La première communion by Léon-Augustin Lhermitte, £4200 at Thomson Roddick.

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Thomson Roddick’s auctioneer and head of valuations Gavin Durward Tavendale said that the Edinburgh saleroom’s latest mixed-category auction had one of best room attendances since the start of the Covid pandemic.

With plenty of online interest in addition for the 489 lots of silver, jewellery, ceramics, furniture, Asian art and pictures at the February 16 sale, the firm reported 933 registered bidders overall.

When it came to the 110 pictures lots, 97 sold (88%) for slightly over £63,000.

Tavendale noted that the selling rate in this sector had been strong for some time, much higher than 15 or so years ago when paintings would often post figures nearer to 50%.

“This is now the section I look forward to the most,” he told ATG. “Certainly, a lot of hard work has gone into selecting the works that the current market wants, but getting the estimates low enough to entice bidding and to bring clients through the doors remains priority.”

As well as the Algernon Newton that was the top lot of the day (see main Art Market report this edition), a couple of keenly estimated European pictures were among the lots drawing competition and surpassing their predictions.

House clearance source

The French and Italian works in question both came from the same Edinburgh house clearance as the Newton and likewise sold to online bidders.

Tavendale said the three pictures attracted a mix of trade and private interest.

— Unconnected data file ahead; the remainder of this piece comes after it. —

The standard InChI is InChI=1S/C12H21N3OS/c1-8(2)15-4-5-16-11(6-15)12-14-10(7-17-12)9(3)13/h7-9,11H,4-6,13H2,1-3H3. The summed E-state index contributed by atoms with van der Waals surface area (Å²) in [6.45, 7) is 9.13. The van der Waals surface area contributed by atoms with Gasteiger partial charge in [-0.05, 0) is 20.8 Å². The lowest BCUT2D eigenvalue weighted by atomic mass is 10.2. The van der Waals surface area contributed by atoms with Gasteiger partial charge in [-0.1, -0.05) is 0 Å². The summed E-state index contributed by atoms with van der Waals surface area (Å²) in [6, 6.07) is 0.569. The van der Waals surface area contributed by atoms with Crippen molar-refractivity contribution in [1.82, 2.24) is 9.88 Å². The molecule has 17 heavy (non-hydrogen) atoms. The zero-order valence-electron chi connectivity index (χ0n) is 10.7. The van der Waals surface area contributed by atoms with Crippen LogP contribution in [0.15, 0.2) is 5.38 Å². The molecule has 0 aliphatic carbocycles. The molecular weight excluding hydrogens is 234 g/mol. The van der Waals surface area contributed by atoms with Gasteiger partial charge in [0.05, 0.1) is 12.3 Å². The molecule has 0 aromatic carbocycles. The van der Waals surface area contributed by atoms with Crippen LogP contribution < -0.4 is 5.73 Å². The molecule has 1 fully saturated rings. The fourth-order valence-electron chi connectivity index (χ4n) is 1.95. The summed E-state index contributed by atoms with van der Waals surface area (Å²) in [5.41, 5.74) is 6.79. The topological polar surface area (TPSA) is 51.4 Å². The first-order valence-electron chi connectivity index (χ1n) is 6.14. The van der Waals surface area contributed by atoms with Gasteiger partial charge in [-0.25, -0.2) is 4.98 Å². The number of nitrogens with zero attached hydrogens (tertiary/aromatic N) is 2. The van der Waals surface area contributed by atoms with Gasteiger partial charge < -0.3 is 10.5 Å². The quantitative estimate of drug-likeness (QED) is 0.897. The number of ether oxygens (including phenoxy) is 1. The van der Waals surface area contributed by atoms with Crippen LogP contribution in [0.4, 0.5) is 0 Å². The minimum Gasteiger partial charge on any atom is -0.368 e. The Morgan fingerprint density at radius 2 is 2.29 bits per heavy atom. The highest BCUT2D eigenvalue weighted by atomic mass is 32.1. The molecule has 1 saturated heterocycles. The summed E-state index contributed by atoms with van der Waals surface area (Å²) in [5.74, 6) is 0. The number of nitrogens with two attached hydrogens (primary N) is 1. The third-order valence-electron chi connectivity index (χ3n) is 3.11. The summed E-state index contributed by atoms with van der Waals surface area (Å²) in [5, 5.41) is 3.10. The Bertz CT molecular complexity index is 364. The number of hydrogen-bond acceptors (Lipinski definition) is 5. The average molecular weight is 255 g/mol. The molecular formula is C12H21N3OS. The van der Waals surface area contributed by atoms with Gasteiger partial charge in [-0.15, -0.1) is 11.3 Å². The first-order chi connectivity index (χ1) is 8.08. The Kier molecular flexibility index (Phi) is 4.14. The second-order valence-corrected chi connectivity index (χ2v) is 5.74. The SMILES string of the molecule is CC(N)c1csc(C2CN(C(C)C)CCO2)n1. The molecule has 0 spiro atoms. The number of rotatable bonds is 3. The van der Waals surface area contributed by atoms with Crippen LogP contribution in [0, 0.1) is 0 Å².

A painting by Léon-Augustin Lhermitte (1844-1925) showing a group of figures in white on a procession through a provincial village drew attention in part due to the Arthur Tooth and Sons label on the back.

La première communion, a signed mixed-media composition measuring 18½ x 22¾in (47 x 58cm), was one of the many naturalistic rustic scenes produced by the artist who was born in the Aisne region of north-eastern France.

While Lhermitte’s works tend to fetch a wide range of prices at auction (including six-figure sums on a number of occasions), this one looked an attractive proposition against a £2000- 4000 pitch and was sold via at £4200.

Trieste not Venice


La Fontana della Trieste by Emma Ciardi, £3200 at Thomson Roddick.

Meanwhile, a painting titled La Fontana della Trieste by Venetian artist Emma Ciardi (1879-1933) also generated bidding against a £1000-2000 estimate.

The signed oil painting dated 1922 was again highly typical in terms of style but unlikely to reach the highest prices for the artist; the five-figure sums which are normally reserved for her views of Venice itself.

Nevertheless, a few interested parties were keen to acquire the picture which demonstrated her loosely handled technique and featured bright colours. It was knocked down at £3200.